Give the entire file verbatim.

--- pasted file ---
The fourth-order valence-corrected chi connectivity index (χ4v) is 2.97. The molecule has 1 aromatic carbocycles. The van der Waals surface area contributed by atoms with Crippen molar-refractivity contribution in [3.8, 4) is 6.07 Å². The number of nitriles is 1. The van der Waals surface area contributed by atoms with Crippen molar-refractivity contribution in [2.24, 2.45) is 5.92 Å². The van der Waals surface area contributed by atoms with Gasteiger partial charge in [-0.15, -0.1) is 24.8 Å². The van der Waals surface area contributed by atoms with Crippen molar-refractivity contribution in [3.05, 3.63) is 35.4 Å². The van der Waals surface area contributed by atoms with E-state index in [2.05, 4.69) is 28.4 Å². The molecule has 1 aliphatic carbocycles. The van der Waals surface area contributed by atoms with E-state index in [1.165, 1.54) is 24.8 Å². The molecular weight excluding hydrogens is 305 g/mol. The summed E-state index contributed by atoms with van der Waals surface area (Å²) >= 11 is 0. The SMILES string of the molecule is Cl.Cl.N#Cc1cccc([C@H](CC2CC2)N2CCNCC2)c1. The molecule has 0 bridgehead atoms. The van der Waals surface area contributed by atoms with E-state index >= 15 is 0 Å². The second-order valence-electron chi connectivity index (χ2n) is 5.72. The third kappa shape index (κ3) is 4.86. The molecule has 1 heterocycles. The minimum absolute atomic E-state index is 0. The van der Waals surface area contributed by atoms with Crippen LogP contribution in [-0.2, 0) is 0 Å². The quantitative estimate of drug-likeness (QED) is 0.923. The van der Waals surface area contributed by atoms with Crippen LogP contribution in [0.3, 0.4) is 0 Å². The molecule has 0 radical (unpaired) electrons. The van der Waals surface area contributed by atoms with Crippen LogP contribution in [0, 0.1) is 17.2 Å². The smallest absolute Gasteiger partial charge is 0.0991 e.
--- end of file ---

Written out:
The fourth-order valence-corrected chi connectivity index (χ4v) is 2.97. The molecule has 1 aromatic carbocycles. The van der Waals surface area contributed by atoms with Crippen molar-refractivity contribution in [3.8, 4) is 6.07 Å². The number of nitriles is 1. The van der Waals surface area contributed by atoms with Crippen molar-refractivity contribution in [2.24, 2.45) is 5.92 Å². The van der Waals surface area contributed by atoms with Gasteiger partial charge in [-0.15, -0.1) is 24.8 Å². The van der Waals surface area contributed by atoms with Crippen molar-refractivity contribution in [3.05, 3.63) is 35.4 Å². The van der Waals surface area contributed by atoms with E-state index in [2.05, 4.69) is 28.4 Å². The molecule has 1 aliphatic carbocycles. The van der Waals surface area contributed by atoms with E-state index in [1.165, 1.54) is 24.8 Å². The molecular weight excluding hydrogens is 305 g/mol. The summed E-state index contributed by atoms with van der Waals surface area (Å²) >= 11 is 0. The SMILES string of the molecule is Cl.Cl.N#Cc1cccc([C@H](CC2CC2)N2CCNCC2)c1. The molecule has 0 bridgehead atoms. The van der Waals surface area contributed by atoms with E-state index >= 15 is 0 Å². The second-order valence-electron chi connectivity index (χ2n) is 5.72. The third kappa shape index (κ3) is 4.86. The molecule has 1 heterocycles. The minimum absolute atomic E-state index is 0. The van der Waals surface area contributed by atoms with Crippen LogP contribution in [-0.2, 0) is 0 Å². The quantitative estimate of drug-likeness (QED) is 0.923. The van der Waals surface area contributed by atoms with Crippen LogP contribution in [0.3, 0.4) is 0 Å². The molecule has 0 radical (unpaired) electrons. The van der Waals surface area contributed by atoms with Crippen LogP contribution in [0, 0.1) is 17.2 Å². The smallest absolute Gasteiger partial charge is 0.0991 e.